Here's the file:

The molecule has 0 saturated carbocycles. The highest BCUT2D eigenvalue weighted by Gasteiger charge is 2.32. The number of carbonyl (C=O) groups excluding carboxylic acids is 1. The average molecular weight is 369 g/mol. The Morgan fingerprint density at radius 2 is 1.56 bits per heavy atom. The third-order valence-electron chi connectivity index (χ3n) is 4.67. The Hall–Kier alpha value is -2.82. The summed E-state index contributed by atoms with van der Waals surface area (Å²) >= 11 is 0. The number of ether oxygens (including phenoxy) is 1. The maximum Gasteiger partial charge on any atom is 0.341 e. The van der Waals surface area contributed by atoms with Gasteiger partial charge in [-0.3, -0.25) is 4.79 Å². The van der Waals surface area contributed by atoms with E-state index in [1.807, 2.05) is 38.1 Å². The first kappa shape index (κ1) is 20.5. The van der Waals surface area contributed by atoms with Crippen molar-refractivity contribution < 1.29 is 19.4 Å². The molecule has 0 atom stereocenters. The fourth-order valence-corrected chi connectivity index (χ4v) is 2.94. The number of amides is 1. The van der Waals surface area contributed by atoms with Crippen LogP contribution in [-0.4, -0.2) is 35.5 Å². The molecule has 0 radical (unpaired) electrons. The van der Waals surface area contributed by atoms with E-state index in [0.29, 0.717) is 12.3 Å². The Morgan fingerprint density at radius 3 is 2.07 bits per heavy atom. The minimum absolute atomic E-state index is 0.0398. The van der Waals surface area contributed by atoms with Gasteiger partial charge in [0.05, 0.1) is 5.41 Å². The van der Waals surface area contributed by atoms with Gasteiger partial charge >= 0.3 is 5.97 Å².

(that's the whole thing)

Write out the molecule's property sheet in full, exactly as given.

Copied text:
The molecule has 0 saturated carbocycles. The highest BCUT2D eigenvalue weighted by Gasteiger charge is 2.32. The number of carbonyl (C=O) groups excluding carboxylic acids is 1. The average molecular weight is 369 g/mol. The Morgan fingerprint density at radius 2 is 1.56 bits per heavy atom. The third-order valence-electron chi connectivity index (χ3n) is 4.67. The Hall–Kier alpha value is -2.82. The summed E-state index contributed by atoms with van der Waals surface area (Å²) >= 11 is 0. The number of ether oxygens (including phenoxy) is 1. The maximum Gasteiger partial charge on any atom is 0.341 e. The van der Waals surface area contributed by atoms with Gasteiger partial charge in [-0.3, -0.25) is 4.79 Å². The van der Waals surface area contributed by atoms with E-state index in [1.807, 2.05) is 38.1 Å². The first kappa shape index (κ1) is 20.5. The van der Waals surface area contributed by atoms with Crippen molar-refractivity contribution < 1.29 is 19.4 Å². The molecule has 0 atom stereocenters. The fourth-order valence-corrected chi connectivity index (χ4v) is 2.94. The number of amides is 1. The van der Waals surface area contributed by atoms with Crippen LogP contribution in [-0.4, -0.2) is 35.5 Å². The molecule has 0 radical (unpaired) electrons. The van der Waals surface area contributed by atoms with E-state index in [0.29, 0.717) is 12.3 Å². The Morgan fingerprint density at radius 3 is 2.07 bits per heavy atom. The minimum absolute atomic E-state index is 0.0398. The van der Waals surface area contributed by atoms with Gasteiger partial charge in [0.05, 0.1) is 5.41 Å². The van der Waals surface area contributed by atoms with Gasteiger partial charge >= 0.3 is 5.97 Å².